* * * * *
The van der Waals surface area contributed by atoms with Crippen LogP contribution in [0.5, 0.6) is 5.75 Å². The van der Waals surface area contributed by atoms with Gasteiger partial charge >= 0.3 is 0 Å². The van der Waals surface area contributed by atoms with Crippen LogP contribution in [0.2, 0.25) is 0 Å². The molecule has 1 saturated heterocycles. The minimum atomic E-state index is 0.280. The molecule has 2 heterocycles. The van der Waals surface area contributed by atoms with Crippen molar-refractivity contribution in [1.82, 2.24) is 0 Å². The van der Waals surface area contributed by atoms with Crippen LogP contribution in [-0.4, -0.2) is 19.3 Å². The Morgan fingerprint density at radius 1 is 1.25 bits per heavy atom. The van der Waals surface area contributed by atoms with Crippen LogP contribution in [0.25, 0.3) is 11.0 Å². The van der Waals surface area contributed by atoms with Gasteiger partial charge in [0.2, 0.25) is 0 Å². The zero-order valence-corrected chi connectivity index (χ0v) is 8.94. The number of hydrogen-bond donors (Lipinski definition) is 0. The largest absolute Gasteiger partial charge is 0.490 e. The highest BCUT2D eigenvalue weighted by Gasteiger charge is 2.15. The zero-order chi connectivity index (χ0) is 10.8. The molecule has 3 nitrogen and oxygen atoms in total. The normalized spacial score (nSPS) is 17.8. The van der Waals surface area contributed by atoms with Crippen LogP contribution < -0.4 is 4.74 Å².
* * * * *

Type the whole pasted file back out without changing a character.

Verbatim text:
The van der Waals surface area contributed by atoms with Crippen LogP contribution in [0.5, 0.6) is 5.75 Å². The van der Waals surface area contributed by atoms with Gasteiger partial charge >= 0.3 is 0 Å². The van der Waals surface area contributed by atoms with Crippen LogP contribution in [0.2, 0.25) is 0 Å². The molecule has 1 saturated heterocycles. The minimum atomic E-state index is 0.280. The molecule has 2 heterocycles. The van der Waals surface area contributed by atoms with Crippen molar-refractivity contribution in [1.82, 2.24) is 0 Å². The van der Waals surface area contributed by atoms with Crippen LogP contribution in [-0.4, -0.2) is 19.3 Å². The Morgan fingerprint density at radius 1 is 1.25 bits per heavy atom. The van der Waals surface area contributed by atoms with Crippen LogP contribution in [0.25, 0.3) is 11.0 Å². The van der Waals surface area contributed by atoms with Gasteiger partial charge in [0.2, 0.25) is 0 Å². The zero-order valence-corrected chi connectivity index (χ0v) is 8.94. The number of hydrogen-bond donors (Lipinski definition) is 0. The largest absolute Gasteiger partial charge is 0.490 e. The highest BCUT2D eigenvalue weighted by Gasteiger charge is 2.15. The zero-order chi connectivity index (χ0) is 10.8. The molecule has 3 nitrogen and oxygen atoms in total. The normalized spacial score (nSPS) is 17.8. The van der Waals surface area contributed by atoms with Crippen LogP contribution < -0.4 is 4.74 Å².